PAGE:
In theory, the quickest way to get a custom PCB made is to etch or mill it yourself. Here, we explore both methods.

Cold transfer toner method

A laser printer is used to print a mirrored design onto glossy (e.g. magazine) paper. We print the image onto the glossy paper by taping a patch of glossy paper onto normal paper, and feeding that through the laser printer. That image then needs to be transferred to the copper; i.e. we need to release the toner from the paper and transfer it onto the copper.

To release the toner from the paper, we use acetone, since toner dissolves in acetone. However, we can't use pure acetone, otherwise that would decimate the design. Instead, we need to use a mix of acetone and some other substance that doesn't dissolve the toner. This dissolves the toner enough to make it sticky, but not enough to destroy the design. It just so happens that nail polish remover often has this combination: it has some acetone, and some other ingredient. This could also be acheived by mixing acetone with rubbing alcohol.


The design was taped to the clean copper, and nail polish remover was poured onto the paper.

The board on the left didn't have much pressure applied; the acetone was poured on and left to dry, with only some light finger pressure once or twice. This resulted in a clean, but incomplete transfer.

The board on the right had too much pressure and movement. The acetone was poured on and then the paper was pressed and rubbed until the acetone dried. This resulted in more toner being transferred, but the design was decimated.

Below are the boards after having the paper residue removed with a wet sponge.

Moving on

A few more attempts were made at getting the toner transfer to work, but to no avail. Instead, milling was explored.

CNC Milling

The next method tried was CNC milling, using a Nomad milling machine. Sadly, these are expensive. However, similar results could be acheived with a cheaper machine.


KiCAD (or other EDA) → Gerber files → FlatCam → GCode → Carbide Motion (or other CNC control software that supports GCode)

Using FlatCam

Flatcam is the software that turns gerber files into GCode. Note that this software works on Linux (through wine), but is much more stable on Windows.

You will need to spend a fair amount of time in FlatCam getting the settings just right; your PCB can be made or ruined at this step!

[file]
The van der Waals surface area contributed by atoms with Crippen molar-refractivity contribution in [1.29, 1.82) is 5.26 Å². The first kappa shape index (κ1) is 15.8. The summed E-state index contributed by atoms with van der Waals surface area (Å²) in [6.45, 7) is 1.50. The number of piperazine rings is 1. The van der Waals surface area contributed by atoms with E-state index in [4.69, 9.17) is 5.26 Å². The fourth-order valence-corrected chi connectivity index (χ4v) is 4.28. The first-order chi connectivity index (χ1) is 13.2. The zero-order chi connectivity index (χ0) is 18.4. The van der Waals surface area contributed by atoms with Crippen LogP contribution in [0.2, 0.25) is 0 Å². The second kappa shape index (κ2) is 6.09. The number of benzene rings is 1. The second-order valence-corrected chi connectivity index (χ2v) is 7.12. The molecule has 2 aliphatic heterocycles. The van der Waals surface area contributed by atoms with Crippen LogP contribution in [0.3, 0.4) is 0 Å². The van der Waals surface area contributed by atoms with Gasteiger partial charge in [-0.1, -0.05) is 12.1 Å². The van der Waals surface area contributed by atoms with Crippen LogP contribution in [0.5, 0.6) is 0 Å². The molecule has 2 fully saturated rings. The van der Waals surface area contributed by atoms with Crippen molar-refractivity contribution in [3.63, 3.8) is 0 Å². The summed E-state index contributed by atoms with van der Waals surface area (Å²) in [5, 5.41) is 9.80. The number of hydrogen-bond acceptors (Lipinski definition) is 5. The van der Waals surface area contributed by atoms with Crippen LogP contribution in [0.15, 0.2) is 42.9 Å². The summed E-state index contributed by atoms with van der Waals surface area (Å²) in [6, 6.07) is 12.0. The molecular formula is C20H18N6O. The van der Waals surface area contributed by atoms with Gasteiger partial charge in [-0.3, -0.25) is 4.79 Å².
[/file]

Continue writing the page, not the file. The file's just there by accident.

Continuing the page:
There are tutorials that cover the basics of FlatCam, but below is some extra detail on things that might trip you up at first.


An ordinary board (i.e. with traces, PTHs and an edge cut) would require three bits. I used:

Tool diameter

When setting up the isolation routing for the front/back copper layer, the workflow is as follows: in the Tools menu, select calculator. Enter the tip diameter of the bit you're using (note that if your FlatCam is configured in metric in the preferences, you'll need to calculate the metric equivalent of imperial bit sizes), and the tip angle. Enter the cut depth; -0.1mm works well for traces. The Tool Diameter is calculated; use this number as the tool diameter in the Tools Table.

Then once you've generated your geometry object, enter in those values again and check that the cut depth (greyed out) matches your intended depth (here, -0.1mm)


In theory, slots are supported in FlatCam, but it errored out trying to process them. The workaround is to not use the slot defined in drill file; instead draw a new geometry: a straight line, and then generate a CNCjob Object from that.

Use multi-pass milling for slots to avoid straining your CNC, and for a cleaner cut.

Edge cuts

If the edge line cuts through copper, it will leave awful burrs. These can be sanded off, but instead, it's much easier to just mill away the copper near the edge line (with a PCB engraver/V bit) first, and then perform the cut (with a square bit).

Do this by using the edge line to generate an isolation geometry in addition to generating a board outline cut. Mill the isolation cut first, and then perform the outline cut.

Some other tips
  1. When exporting gerbers from KiCad, set the drill file config to combine PTH and NPTH into one file.
  2. Make traces as thick as you can, especially near PTHs (i.e. use teardrops)
  3. 0.4mm seemed like a possible minimum trace width, but this wasn't tested extensively.
  4. Using off-the-shelf copper clad board (which I assume has a 1.6mm thickness), a cut depth of 1.8mm worked well. 1.7mm was too shallow.
  5. Good bed-levelling is essential. Use the paper method. If the Z zero-point is too deep, traces will be too thin and burry. If it's too shallow, copper will be left behind.
  6. Use a waste board under the copper board. Wood is cheap, but can be uneven - use another copper-clad board if so.